Blog Posts by Andy Radia

  • Stephen Harper takes to the airwaves to defend Senate suspension motions

    Prime Minister Stephen Harper answers a question in the House of Commons on Oct. 23, 2013You know that the Conservatives are reeling when Prime Minister Stephen Harper does a one-on-one interview.

    In the midst of what can probably be described as his most tumultuous time in his reign as prime minister, Harper actually took to the airwaves on Friday, to discuss the Senate, the EU trade deal and the economy.

    Here's a teaser from Toronto's Newstalk 1010 interview which was aired at 5pm (EST).

    In addition to his defence of the three Conservative motions to suspend Senators Mike Duffy, Pamela Wallin and Patrick Brazeau, the prime minister reiterated that he was not forewarned about the $90,000 cheque his chief of staff, Nigel Wright, gave to Duffy.

    "Obviously I didn't know and obviously had I known about this I would have told Mr. Wright not to undertake these actions as I think, frankly, you know would be just about everybody's reaction in these circumstances," he said.

    "I think I had every right to know. I think I should have been told. I think I clearly should have been

    Read More »from Stephen Harper takes to the airwaves to defend Senate suspension motions
  • Senator Patrick Brazeau arrives at the Senate on Tuesday

    Another bombshell has been dropped from the upper chamber in the ongoing debate over three Conservative party motions to suspend Senators Patrick Brazeau, Mike Duffy and Pamela Wallin over allegations about inappropriate expense claims.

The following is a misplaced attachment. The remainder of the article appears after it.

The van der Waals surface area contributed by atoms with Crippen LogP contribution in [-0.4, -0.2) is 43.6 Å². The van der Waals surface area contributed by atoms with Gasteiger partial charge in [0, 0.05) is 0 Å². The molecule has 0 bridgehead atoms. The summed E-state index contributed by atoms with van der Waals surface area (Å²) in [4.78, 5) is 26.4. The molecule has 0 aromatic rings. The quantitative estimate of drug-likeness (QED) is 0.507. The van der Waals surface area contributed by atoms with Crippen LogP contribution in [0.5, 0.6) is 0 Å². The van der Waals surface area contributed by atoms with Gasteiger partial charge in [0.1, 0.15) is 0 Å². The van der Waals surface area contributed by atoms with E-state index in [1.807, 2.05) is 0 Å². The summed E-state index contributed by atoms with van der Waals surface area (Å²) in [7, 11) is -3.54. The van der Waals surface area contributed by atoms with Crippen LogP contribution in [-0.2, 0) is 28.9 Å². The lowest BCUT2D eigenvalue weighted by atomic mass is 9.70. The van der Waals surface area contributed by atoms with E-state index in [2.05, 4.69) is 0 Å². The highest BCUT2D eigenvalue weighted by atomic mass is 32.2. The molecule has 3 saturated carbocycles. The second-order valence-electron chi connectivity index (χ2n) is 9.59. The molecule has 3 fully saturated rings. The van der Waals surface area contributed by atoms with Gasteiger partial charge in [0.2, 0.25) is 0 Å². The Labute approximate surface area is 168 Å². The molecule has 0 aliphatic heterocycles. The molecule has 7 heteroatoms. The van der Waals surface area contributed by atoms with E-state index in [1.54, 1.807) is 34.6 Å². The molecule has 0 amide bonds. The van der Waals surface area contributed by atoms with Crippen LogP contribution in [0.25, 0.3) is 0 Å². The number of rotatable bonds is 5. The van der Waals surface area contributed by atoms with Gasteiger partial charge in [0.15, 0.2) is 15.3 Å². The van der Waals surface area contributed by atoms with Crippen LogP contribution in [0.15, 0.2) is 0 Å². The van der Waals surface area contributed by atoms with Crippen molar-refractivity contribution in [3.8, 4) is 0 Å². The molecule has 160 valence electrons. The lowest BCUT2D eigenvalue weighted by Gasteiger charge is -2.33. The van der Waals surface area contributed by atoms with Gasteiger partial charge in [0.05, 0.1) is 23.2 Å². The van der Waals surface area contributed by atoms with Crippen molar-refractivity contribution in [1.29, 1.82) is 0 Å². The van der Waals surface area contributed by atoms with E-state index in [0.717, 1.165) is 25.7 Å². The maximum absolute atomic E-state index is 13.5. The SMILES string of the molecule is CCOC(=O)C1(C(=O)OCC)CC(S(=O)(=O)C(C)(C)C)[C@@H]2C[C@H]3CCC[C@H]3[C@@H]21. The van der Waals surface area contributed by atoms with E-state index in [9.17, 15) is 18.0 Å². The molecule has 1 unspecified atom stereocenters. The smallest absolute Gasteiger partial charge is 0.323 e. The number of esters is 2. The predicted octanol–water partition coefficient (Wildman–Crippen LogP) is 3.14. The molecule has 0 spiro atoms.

On Friday afternoon, Brazeau told his colleagues that Senator Claude Carignan — the government's leader in the Senate — offered him "backroom deal" to go easy on him if he issued a public apology.

    "I hate to do this, but I haven't been in this place for a very long time. But I've always been very proud of my record talking about transparency and accountability. Which is probably the reason why I got named to this place. And I always practiced what I preach," Brazeau said on the Senate floor.

    "At approximately at 10:20 a.m. this morning, I was outside this chamber in the back and ... the leader of the government in the Senate took me aside — and I'll be very careful about my words here.

    "But I was essentially offered a backroom deal. And the backroom deal

    Read More »from Brazeau said he was offered 'backroom deal' by government leader in the Senate
  • Union groups decry new labour laws in latest omnibus budget bill

    Treasury Board President Tony ClementStop me if you've heard this one before: There are some accusing the Harper government of subverting democratic debate by quietly trying to pass a piece of legislation via an omnibus budget bill.

    Earlier this week, as explained by the Globe and Mail, the Tories introduced Bill C-4 — a 308-page budget bill which includes significant changes to Canadian labour laws.

    The legislation would give the employer the exclusive right to declare jobs as essential services where workers could not strike, removing unions from that decision. It would also limit the role of arbitration for resolving disputes. Arbitration would be allowed only in cases where bargaining units have 80 per cent or more of their positions designated as essential, or if both parties mutually consent to binding arbitration.

    In an interview with The Globe and Mail, [Treasury Board President] Clement played down concern these powers would be used arbitrarily. He said unions would be consulted, but the government will have the

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  • Senator Marjory LeBreton (CP file photo)Conservative Senator Marjory LeBreton — formerly the government's leader in the the upper chamber — is poking holes in Senator Mike Duffy's story.

    On Tuesday, Duffy had the opportunity to address his colleagues ahead of a vote on a Conservative Party motion to have him suspended from the Senate, without pay, for gross negligence in relation to misuse of his Parliamentary budget.